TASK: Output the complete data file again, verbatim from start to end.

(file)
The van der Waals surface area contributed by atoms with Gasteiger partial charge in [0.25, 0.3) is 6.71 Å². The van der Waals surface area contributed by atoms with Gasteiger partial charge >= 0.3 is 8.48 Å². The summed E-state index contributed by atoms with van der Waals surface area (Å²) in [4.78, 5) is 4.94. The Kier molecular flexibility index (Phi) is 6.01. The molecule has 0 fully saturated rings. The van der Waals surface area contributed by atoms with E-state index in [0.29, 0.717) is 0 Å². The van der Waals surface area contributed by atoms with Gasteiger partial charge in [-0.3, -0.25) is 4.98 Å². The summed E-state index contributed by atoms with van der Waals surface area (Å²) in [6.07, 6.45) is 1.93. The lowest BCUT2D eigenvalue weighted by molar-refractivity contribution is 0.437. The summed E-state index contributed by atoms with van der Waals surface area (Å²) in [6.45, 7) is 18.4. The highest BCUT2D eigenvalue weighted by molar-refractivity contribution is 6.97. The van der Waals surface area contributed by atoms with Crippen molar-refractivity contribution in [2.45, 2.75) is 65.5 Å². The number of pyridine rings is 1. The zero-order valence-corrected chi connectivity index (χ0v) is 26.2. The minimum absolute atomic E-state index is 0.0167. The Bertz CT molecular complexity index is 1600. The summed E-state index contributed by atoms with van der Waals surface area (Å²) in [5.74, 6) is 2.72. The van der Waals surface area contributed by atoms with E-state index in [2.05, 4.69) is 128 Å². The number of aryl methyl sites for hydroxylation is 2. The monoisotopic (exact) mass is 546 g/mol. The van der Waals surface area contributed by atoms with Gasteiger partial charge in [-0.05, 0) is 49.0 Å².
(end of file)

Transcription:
The van der Waals surface area contributed by atoms with Gasteiger partial charge in [0.25, 0.3) is 6.71 Å². The van der Waals surface area contributed by atoms with Gasteiger partial charge >= 0.3 is 8.48 Å². The summed E-state index contributed by atoms with van der Waals surface area (Å²) in [4.78, 5) is 4.94. The Kier molecular flexibility index (Phi) is 6.01. The molecule has 0 fully saturated rings. The van der Waals surface area contributed by atoms with E-state index in [0.29, 0.717) is 0 Å². The van der Waals surface area contributed by atoms with Gasteiger partial charge in [-0.3, -0.25) is 4.98 Å². The summed E-state index contributed by atoms with van der Waals surface area (Å²) in [6.07, 6.45) is 1.93. The lowest BCUT2D eigenvalue weighted by molar-refractivity contribution is 0.437. The summed E-state index contributed by atoms with van der Waals surface area (Å²) in [6.45, 7) is 18.4. The highest BCUT2D eigenvalue weighted by molar-refractivity contribution is 6.97. The van der Waals surface area contributed by atoms with Crippen molar-refractivity contribution in [2.45, 2.75) is 65.5 Å². The number of pyridine rings is 1. The zero-order valence-corrected chi connectivity index (χ0v) is 26.2. The minimum absolute atomic E-state index is 0.0167. The Bertz CT molecular complexity index is 1600. The summed E-state index contributed by atoms with van der Waals surface area (Å²) in [5.74, 6) is 2.72. The van der Waals surface area contributed by atoms with E-state index in [2.05, 4.69) is 128 Å². The number of aryl methyl sites for hydroxylation is 2. The monoisotopic (exact) mass is 546 g/mol. The van der Waals surface area contributed by atoms with Gasteiger partial charge in [-0.05, 0) is 49.0 Å².